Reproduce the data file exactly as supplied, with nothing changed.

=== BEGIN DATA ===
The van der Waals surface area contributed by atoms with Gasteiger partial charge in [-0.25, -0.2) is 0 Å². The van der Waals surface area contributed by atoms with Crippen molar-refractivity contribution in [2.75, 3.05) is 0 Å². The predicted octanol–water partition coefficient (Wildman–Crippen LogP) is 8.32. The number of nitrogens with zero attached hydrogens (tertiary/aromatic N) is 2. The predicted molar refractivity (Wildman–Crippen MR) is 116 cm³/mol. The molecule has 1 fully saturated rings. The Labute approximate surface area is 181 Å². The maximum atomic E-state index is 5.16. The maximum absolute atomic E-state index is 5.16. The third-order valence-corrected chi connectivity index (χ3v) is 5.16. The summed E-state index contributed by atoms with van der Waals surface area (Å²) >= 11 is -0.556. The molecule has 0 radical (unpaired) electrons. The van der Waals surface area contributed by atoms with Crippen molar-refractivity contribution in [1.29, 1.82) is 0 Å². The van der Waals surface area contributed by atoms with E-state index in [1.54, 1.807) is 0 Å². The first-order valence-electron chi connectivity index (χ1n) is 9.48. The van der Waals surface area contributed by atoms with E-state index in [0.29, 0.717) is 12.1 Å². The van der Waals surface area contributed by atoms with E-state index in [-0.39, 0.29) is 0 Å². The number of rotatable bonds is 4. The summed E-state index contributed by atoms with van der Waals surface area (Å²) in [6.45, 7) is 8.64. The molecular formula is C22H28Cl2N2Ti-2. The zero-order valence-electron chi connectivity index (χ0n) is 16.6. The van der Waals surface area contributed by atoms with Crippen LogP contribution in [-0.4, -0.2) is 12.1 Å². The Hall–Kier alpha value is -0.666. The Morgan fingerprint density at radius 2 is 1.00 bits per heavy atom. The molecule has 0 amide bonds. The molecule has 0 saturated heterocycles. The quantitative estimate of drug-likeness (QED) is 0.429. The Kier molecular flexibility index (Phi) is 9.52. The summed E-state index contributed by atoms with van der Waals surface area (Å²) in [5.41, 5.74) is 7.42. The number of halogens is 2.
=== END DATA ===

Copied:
The van der Waals surface area contributed by atoms with Gasteiger partial charge in [-0.25, -0.2) is 0 Å². The van der Waals surface area contributed by atoms with Crippen molar-refractivity contribution in [2.75, 3.05) is 0 Å². The predicted octanol–water partition coefficient (Wildman–Crippen LogP) is 8.32. The number of nitrogens with zero attached hydrogens (tertiary/aromatic N) is 2. The predicted molar refractivity (Wildman–Crippen MR) is 116 cm³/mol. The molecule has 1 fully saturated rings. The Labute approximate surface area is 181 Å². The maximum atomic E-state index is 5.16. The maximum absolute atomic E-state index is 5.16. The third-order valence-corrected chi connectivity index (χ3v) is 5.16. The summed E-state index contributed by atoms with van der Waals surface area (Å²) >= 11 is -0.556. The molecule has 0 radical (unpaired) electrons. The van der Waals surface area contributed by atoms with Crippen molar-refractivity contribution in [1.29, 1.82) is 0 Å². The van der Waals surface area contributed by atoms with E-state index in [1.54, 1.807) is 0 Å². The first-order valence-electron chi connectivity index (χ1n) is 9.48. The van der Waals surface area contributed by atoms with E-state index in [0.29, 0.717) is 12.1 Å². The van der Waals surface area contributed by atoms with E-state index in [-0.39, 0.29) is 0 Å². The number of rotatable bonds is 4. The summed E-state index contributed by atoms with van der Waals surface area (Å²) in [6.45, 7) is 8.64. The molecular formula is C22H28Cl2N2Ti-2. The zero-order valence-electron chi connectivity index (χ0n) is 16.6. The van der Waals surface area contributed by atoms with Crippen LogP contribution in [-0.4, -0.2) is 12.1 Å². The Hall–Kier alpha value is -0.666. The Morgan fingerprint density at radius 2 is 1.00 bits per heavy atom. The molecule has 0 amide bonds. The molecule has 0 saturated heterocycles. The quantitative estimate of drug-likeness (QED) is 0.429. The Kier molecular flexibility index (Phi) is 9.52. The summed E-state index contributed by atoms with van der Waals surface area (Å²) in [5.41, 5.74) is 7.42. The number of halogens is 2.